For the past one year, the coronavirus pandemic has been passionately discussed around the world, in news, on social media, among friends and family, etc. So much so that it has led some people into feeling anxious and worried, even hopeless about the future. This hopelessness has seeped into their regular life, making it difficult for them to function and even sleep at night!
This is coronasomnia, and in this article, we discuss all about it.
Dr Anshu Punjabi, consultant pulmonologist and sleep medicine expert at Fortis Hospital, Mulund says that this condition is a heightened risk of insomnia, which causes people to wake up in panic during the early morning hours. “While experts call it ‘coronasomnia’ — a condition caused by pandemic-induced stress — please note, it is not the virus that is causing it, but the circumstances,” says the doctor.
In March 2020, the International Institute of Sleep Sciences (IISS) in Mumbai conducted a randomized study of 150 people. The research reported 25-30 per cent were suffering from non-restorative sleep patterns. Another study conducted in the month of May 2020 by top psychiatrists and neurologists in the country revealed that COVID-19 lockdown was associated with changes in sleep schedule and in the quantity and quality of night-time sleep.
“These changes are mainly associated with elevated rates of emotional symptoms.”
So how does stress impair sleep?
With everything that is going on right now, people are more vulnerable. “When you lose sleep, your emotions can feel more intense. Your ability to regulate emotions can also become diminished, so existing stressors become more stressful, and the ability to calm down becomes more impaired,” explains Dr Punjabi.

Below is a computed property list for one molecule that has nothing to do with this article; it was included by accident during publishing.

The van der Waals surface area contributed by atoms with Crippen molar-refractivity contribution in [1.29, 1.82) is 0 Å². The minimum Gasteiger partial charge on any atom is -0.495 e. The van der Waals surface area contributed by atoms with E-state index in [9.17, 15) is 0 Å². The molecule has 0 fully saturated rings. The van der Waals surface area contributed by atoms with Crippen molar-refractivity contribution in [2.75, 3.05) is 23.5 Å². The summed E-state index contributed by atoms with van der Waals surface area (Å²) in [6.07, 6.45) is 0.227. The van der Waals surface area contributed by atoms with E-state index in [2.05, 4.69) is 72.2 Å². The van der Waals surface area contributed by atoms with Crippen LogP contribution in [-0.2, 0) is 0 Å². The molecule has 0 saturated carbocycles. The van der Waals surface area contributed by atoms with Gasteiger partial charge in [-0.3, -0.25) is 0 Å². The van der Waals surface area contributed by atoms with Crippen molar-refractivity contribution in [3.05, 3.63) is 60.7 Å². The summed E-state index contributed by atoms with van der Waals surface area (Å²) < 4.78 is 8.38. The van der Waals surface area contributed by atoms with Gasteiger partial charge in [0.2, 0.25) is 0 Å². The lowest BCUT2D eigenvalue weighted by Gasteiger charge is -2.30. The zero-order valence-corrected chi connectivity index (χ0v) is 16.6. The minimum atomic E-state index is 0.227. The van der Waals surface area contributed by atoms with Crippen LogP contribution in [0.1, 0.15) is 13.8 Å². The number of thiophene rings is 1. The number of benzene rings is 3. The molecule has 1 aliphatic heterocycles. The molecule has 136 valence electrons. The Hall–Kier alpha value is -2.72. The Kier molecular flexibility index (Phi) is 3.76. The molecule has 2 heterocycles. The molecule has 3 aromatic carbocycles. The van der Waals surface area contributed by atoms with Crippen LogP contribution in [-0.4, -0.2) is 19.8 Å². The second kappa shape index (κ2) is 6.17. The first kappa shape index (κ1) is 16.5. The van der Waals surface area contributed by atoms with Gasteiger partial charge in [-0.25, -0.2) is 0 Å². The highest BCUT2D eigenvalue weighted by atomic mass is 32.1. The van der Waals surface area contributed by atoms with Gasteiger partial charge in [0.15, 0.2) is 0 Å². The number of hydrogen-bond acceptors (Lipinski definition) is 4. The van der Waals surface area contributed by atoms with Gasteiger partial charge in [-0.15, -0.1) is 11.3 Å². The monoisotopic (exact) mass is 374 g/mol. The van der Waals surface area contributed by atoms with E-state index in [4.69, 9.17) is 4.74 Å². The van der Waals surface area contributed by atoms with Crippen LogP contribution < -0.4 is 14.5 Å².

Some factors currently affecting people are:
* Worry about loss of job
* Stress about financial instability
* Fear of the virus
* Limited or no work-life balance
* Constant worry of improving immunity and health
* Disturbed sleep schedules
The doctor suggests some ways with which to cope with coronasomnia:
1. Having a routine: Make sure you have a regular schedule for work, meals, exercise and sleep. Wake up at the same time every morning to help stabilise your circadian rhythm. Even if you work from home, get showered and dressed.
2. Having a wind-down time: Allocate half-an-hour before bed as wind-down time. Listen to soft music if that helps calm your mind. Keep the lighting dim. Engage in a non-stimulating activity, like listening to music, doing crossword puzzles, or reading a book. Deep breathing exercises are great. Change bed linen once a week.
3. Keeping mobile phone, laptop away: There is evidence that blue light from electronics can impact your circadian rhythm, keeping you wide awake when you’re supposed to be feeling tired. Stay away from mobile phones and laptops. Avoid net surfing just before bedtime.
4. No caffeine before bed: Caffeine from tea and coffee can stay in the body for up to eight hours. Many people think green tea helps, but that’s not true. Alcohol does the same thing to your body.
5. Having a gap between meals and sleep time: It is good to have a gap between meals and sleep time. It allows your body to digest the food before you sleep.
6. Don’t look at the clock: Set an alarm and then turn the clock and sleep. Watching the minutes go by can become an additional stressor.